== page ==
SO YOU WANT to LIVE in COSTA RICA the Adventures, Trials and Tribulations of Settling in Paradise by Gary Davis –

12 Dec

This is the continuation of a series of posts on my blog to promote the e-book SO YOU WANT to LIVE in COSTA RICA – which is a Guide to… the Adventures, Trials and Tribulations of Settling in Paradise… This is a guide book that will give you the kind of insider’s knowledge that you might wish you had before you made your decision to move or not move to Costa Rica.

Every blog entry will start with the appendix because that way when you read whatever else I have posted it will 1. make sense (I hope) and 2. give you a point of reference in case you realize you need to read something that is “archived”.  Because if you read every blog I enter you will have eventually read the whole e-book and won’t need to order it for $2.99 from Amazon or B&N.  All you’ll be missing are the photos that show what you might expect if you choose to undertake the Adventures, Trials and Tribulations of Settling in Paradise.

As I said, I will start each blog with the appendix so that the reader can reference important elements of the book to archived blogs.  The page numbers shown are the actual page they appear on in the book. Here is the Appendix – and these are all the nuggets and their corresponding page numbers:

Definition of “nugget” – 3, Doors & Windows – 7, Manufacturing – 11, Real Estate – 11, Shipping – 12,Maps, – 15, Corporations – 20, Traffic Cops – 23, Know basic Spanish – 30, Panama – 33, Roof Line – 42, Plumita Pacifica Web Address – 65, Getting the Best a Tico has to Offer – 84, Power Surges – 86, Liberia Airport – 88, Attitude – 104, Cellular Phones – 117, Newspapers – 18, Your Embassy – 137, Buying & Selling Cars – 154, Drive Slowly – 161, Arriving at the Airport – 168, Wages & Prices – 170, Undertows – 226, Life Ring – 230, Avoiding Customs Confiscations – 234, Driving Rules – 236, Walking in the City – 249, Purchasing Anything – 258, Buying Fresh Produce – 263, Bus Tickets – 272, to “Bribe” or not to “Bribe” – 313, Traffic ticket Prices – 315, Exiting the Country – 337

And just in case you’re interested… here’s the table of contents:

Introduction and Preliminary Comments – 3, My First Trip -15, Lost in Guanacaste – Playa Coyote – 20, Trust with a Child – 26, Lost in Panama – 29, Attorneys – 35, My Contractor – 38, My Security Guard – 61, My Toldo – 67, Getting a Land Line Phone and Internet – 76, A Cellular Phone – 115, A Country Doctor – 124, A Lesson Well Learned – 130, A Little Green Frog – 138, A Little Brown Frog and a Bat – 146, A “Murphy’s Law” Day – 153, Driving in the Rainy Season – 161, Drunk Drivers – 174, Fiesta del Toros – 185, Getting a Drivers License – 195, INS and a Minor Accident – 203, Lifeguards – 224, Passing through Customs – 232, Rules of the Road for Tico Driving – 236, San Jose – 241, Shopping and Making Tamales – 250, Taking the Bus – 272, Turtles in My Front Yard – 281, Untitled – 287, When it Rains it Pours (sometimes) – 294, She Found My Lot – 307, My First Traffic Ticket – 312, Ticket # 2 – 316, My Radar Detector – 318, Ticket # 3 (after a slow speed chase) – 324, A Christmas Parade – 338, Sex (the truth about ticos) – 343, Photo Album – 347, Appendix – 374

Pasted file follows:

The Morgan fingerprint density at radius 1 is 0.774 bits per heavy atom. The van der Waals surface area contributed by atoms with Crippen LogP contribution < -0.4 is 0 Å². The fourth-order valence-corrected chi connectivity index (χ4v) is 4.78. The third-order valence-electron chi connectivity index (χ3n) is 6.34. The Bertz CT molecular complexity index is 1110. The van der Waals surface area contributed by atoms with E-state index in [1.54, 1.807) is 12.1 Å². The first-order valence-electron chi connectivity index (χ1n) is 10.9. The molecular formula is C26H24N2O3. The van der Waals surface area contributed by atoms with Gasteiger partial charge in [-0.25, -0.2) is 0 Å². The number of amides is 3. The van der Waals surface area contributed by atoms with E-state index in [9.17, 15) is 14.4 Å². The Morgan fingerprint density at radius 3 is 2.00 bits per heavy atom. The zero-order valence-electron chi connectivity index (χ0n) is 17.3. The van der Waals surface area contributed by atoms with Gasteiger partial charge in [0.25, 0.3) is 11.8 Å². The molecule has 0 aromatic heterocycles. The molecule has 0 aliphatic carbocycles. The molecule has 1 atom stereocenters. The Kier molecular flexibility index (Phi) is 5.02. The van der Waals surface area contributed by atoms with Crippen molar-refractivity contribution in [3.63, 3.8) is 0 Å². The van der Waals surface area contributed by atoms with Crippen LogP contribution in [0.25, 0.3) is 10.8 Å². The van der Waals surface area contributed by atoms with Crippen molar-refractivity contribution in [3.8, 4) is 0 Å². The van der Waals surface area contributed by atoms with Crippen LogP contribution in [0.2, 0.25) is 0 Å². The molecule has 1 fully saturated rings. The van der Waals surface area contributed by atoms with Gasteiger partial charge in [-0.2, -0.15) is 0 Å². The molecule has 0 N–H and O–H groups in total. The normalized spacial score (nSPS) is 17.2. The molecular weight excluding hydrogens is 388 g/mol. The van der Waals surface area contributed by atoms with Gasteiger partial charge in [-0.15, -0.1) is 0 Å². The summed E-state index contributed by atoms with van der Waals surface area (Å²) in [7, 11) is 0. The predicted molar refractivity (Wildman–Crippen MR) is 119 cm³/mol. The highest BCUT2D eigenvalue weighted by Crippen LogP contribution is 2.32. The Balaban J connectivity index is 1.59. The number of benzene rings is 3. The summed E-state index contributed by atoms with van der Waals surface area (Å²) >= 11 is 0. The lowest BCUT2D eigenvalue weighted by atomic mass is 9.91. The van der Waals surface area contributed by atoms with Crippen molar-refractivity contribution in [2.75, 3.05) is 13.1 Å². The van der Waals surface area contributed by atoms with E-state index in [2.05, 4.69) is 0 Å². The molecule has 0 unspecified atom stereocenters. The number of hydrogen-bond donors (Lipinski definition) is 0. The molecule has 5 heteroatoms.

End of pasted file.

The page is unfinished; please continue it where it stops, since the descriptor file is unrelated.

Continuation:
chapter 19 continued

Ok, so what do you have to do to get a scooter driver’s license in California?

I think it’s a simple matter of going to the local DMV and pay a fee, take a written test, take a driving test and assuming you pass you’re out the door with at least a temporary license all in the same day.

She began the process of getting a license four months ago.

Here’s the process both as it normally is and as it was for her.


  1. Wait in line at the bank to pay the $10 fee that the appointment with COSEVY (I still don’t know what those letters stand for) to take the written test will cost.
  2. Go home and call to make an appointment which will be several weeks from now.
  3. Find COSEVY, which in her case was an hour and a half by car away near the town of Liberia in an inconspicuous looking building that has no signage indicating that it is the COSEVY building.  However, it is painted pale yellow with a blue stripe around it which are the COSEVY colors.
  4. Wait for your turn to take the written test, which involves using a computer.  She happens to be completely computer illiterate as most ticos over the age of 30 are.
  5. If you pass, you get to make another appointment on a different day weeks away to take the driving test.  She, not unexpectedly since she’s never driven anything other than a bicycle in her 42 years, failed.  If you fail, start over at #1 including another $10 fee.
  6. The next step after you finally pass the written test is to bring your scooter to COSEVY to take your driving test.  Don’t drive it there because you don’t have a license and driving without a license gets your vehicle confiscated immediately.
  7. If you pass you go stand in line at another bank which is fifteen minutes away in downtown Liberia to pay the next fee.  If you fail, make another appointment weeks away.
  8. Go to the Liberia airport if you passed the driving test, which is a five minute drive the other direction from COSEVY, with your proof of payment from the bank.  There you enter an office with a security guard and sign some papers.
  9. Go back to COSEVY (by now you have no trouble finding it) and they take your photo and you leave with your shiny plastic license.

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